• Remind me to stay clear of you!!! That sounds like “The Mongol Method”.

        Like

        • Have someone do it to you. Have them hit your left ear with their right hand flat on the ear, and their right ear with their left hand, flat, on the ear. Then tell me it doesn’t sound effective. It HURTS, and it disorients you and you lose your balance, and makes your eyes hurt a lot. They are disoriented for five to ten minutes. It’s a well known self defense tactic. If after having it done to you, then you can make a comment about it’s lack of effectiveness, provided it proves to be ineffective.

          Liked by 1 person

  2. I don’t even have words for this idiotic thing, I do have a few choice words for the designers ‘Rajib & Patel’ though. So it informs a list of contacts that you are in distress, how long would the response take, and what would they do other than call the Police? How is this any better than a Sonitrol type button that alerts authorities, I can say that it seems much more intrusive by monitoring all movements, locations, etc. They should have a live stream app for it too! I say just buy a roll of duct tape.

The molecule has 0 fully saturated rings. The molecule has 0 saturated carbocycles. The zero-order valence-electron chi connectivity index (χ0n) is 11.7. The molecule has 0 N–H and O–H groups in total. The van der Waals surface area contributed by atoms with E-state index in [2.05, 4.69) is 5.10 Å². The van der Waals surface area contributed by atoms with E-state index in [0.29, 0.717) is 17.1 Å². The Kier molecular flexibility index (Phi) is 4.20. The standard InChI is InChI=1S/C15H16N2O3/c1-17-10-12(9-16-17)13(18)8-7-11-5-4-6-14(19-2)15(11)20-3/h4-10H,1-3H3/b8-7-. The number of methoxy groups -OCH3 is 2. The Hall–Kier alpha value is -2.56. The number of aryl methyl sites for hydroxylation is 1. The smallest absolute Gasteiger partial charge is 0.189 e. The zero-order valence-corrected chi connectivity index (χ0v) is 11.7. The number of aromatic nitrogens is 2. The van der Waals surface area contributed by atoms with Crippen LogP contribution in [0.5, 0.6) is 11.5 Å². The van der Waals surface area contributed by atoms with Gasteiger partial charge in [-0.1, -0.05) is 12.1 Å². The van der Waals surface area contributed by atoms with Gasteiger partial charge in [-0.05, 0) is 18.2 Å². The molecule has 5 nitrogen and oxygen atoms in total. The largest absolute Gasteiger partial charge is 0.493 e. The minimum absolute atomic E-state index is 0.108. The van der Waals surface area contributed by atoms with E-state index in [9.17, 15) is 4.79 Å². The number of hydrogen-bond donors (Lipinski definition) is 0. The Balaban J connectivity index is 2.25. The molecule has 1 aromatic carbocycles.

Liked by 4 people

  3. I prefer the older technology on the right side of your picture.

    Liked by 3 people

    • I would agree,and say sometimes you don’t even have to USE it-just the sight of it,with the intended victim’s finger on the trigger,is enough to make the rapist stop his attack and run. If he persists,he gets a chance to discuss it with the Lord,up close and personal.

      Liked by 2 people

  4. 🍸😂

    Liked by 2 people

  5. What happened to a loud whistle and a can of wasp spray? Simple low/no-tech methods are so much better and cheaper.

    Liked by 3 people

    • Oven cleaner is a viable tool for certain situations as well. But as to the often mentioned kick to the groin, while that sounds good in theory, in practice, men are usually VERY protective of that area, and so it is a difficult place to land a kick that will make a difference. A much better place to aim the kick is to stomp as hard with your heel as you can on the top of the instep of the bad guy’s foot. That will break bones very easily, and put the attacker on his knees. Also, if possible, a side kick to the knee, forcing it sideways, will also break that joint quite readily, and put the person on the ground. But mostly, don’t stop fighting, and fight like your life depends on it.

      Liked by 2 people

    • Don’t forget the taser. It’s fun to watch ’em twitch.

      Liked by 1 person